Late last month, speaking to a National Urban League audience, Democratic presidential candidate Hillary Clinton ticked off the names that have kept the issue of police brutality against African-Americans in the national consciousness for the past 365 days.
"Together we mourned Tamir Rice and Eric Garner. Walter Scott and Freddie Gray, and most recently Sam DuBose," the former secretary of state said. "These names are emblazoned on our hearts."
Yes, for much of America, black or white, that is true.
But Ms. Clinton failed to mention the name that started it all.
One year ago, the 18-year-old African-American teenager lay dead in the middle of Canfield Drive for more than four hours after being shot to death by Ferguson, Missouri, police Officer Darren Wilson, who is white. Mr. Brown was unarmed. Within hours, the protests that would forever change the American narrative about police brutality toward people of color would begin.
So why, just days before the anniversary of his death, would Ms. Clinton not mention his name among the others that have garnered similar headlines during this amazing year of unrest and civil rights revival?
Perhaps it's because the full circumstances surrounding Mr. Brown's death were, still are, and likely forever will be, a mystery. For all the details we know, for all the reams of grand jury evidence and testimony revealed, there is no video of him being shot in the back, like Walter Scott. Americans didn't watch a police officer begin shooting at him before his car even came to a stop, as they did with Tamir Rice. A prosecutor didn't charge the people responsible for his death with felonies, as happened with those who took Freddie Gray for the ride in a police van that killed him. Darren Wilson wasn't wearing a body camera like the officer who shot Sam DuBose.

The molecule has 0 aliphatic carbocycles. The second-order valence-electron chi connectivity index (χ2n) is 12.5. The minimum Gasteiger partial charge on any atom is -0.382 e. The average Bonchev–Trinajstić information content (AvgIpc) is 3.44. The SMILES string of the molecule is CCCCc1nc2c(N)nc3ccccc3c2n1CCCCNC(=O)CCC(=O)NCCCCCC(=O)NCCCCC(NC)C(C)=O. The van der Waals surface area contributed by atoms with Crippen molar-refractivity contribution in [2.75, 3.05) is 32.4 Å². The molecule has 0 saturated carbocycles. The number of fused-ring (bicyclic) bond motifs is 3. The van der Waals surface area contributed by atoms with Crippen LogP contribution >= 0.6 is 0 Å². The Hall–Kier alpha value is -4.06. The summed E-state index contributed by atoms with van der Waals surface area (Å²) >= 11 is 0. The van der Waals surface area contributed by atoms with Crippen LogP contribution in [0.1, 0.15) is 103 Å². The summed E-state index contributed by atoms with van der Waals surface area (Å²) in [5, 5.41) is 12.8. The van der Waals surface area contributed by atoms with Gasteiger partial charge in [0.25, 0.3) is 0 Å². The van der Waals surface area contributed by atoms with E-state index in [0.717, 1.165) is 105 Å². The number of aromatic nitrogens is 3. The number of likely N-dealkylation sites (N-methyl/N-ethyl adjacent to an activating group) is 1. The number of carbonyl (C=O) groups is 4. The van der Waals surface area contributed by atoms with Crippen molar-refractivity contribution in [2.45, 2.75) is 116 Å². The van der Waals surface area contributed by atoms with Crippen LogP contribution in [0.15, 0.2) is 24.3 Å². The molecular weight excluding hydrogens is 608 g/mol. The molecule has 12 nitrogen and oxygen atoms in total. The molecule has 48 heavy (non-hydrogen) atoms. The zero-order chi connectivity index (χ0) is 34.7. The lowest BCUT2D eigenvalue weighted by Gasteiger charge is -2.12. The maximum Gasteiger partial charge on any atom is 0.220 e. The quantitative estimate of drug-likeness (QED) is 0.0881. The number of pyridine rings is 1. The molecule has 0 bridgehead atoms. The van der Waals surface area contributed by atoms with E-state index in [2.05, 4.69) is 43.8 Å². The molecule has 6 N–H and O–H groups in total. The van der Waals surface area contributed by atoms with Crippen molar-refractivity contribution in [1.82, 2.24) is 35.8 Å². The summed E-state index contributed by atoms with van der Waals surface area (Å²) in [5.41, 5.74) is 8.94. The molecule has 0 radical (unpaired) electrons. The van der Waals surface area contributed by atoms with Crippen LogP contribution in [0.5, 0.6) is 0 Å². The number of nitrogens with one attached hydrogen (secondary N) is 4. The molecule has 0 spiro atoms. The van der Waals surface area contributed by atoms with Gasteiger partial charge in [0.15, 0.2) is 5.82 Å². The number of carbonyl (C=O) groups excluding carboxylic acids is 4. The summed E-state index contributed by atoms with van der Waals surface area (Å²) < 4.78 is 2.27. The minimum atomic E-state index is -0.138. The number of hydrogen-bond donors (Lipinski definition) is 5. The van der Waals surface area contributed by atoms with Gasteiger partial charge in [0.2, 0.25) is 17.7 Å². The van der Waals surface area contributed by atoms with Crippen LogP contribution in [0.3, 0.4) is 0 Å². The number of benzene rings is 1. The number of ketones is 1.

Speaking Michael Brown's name is a political risk for Ms. Clinton because public opinion is decidedly split on who is to blame for his death. But in the months since Mr. Brown died on the streets of Ferguson, Americans have seen undeniable police brutality up close. We've hit rewind and play. We've watched in slow motion.
At our worst moments in the past year, we've divided into tribal camps: cops vs. protesters, white vs. black. In St. Louis, that was especially true when a grand jury decided against indicting Wilson in November for the death of Brown. There were moments where the city was like a live performance of a split screen cable TV debate between police union representative Jeff Roorda and protest leader DeRay McKesson.
Get beyond the shouting, though, and there has been undeniable progress in a relatively short amount of time.
According to an analysis by the Associated Press, 24 states have passed 40 measures in the past year changing the dynamic between police and the communities they protect. Many of these proposals have to do with police body cameras. There is now little debate in America that the body cameras are necessary. The questions over their implementation deal with public access and cost, details that, over time, will be worked out based on data. And the data, so far, suggest the body cameras might help bring America's tribes together.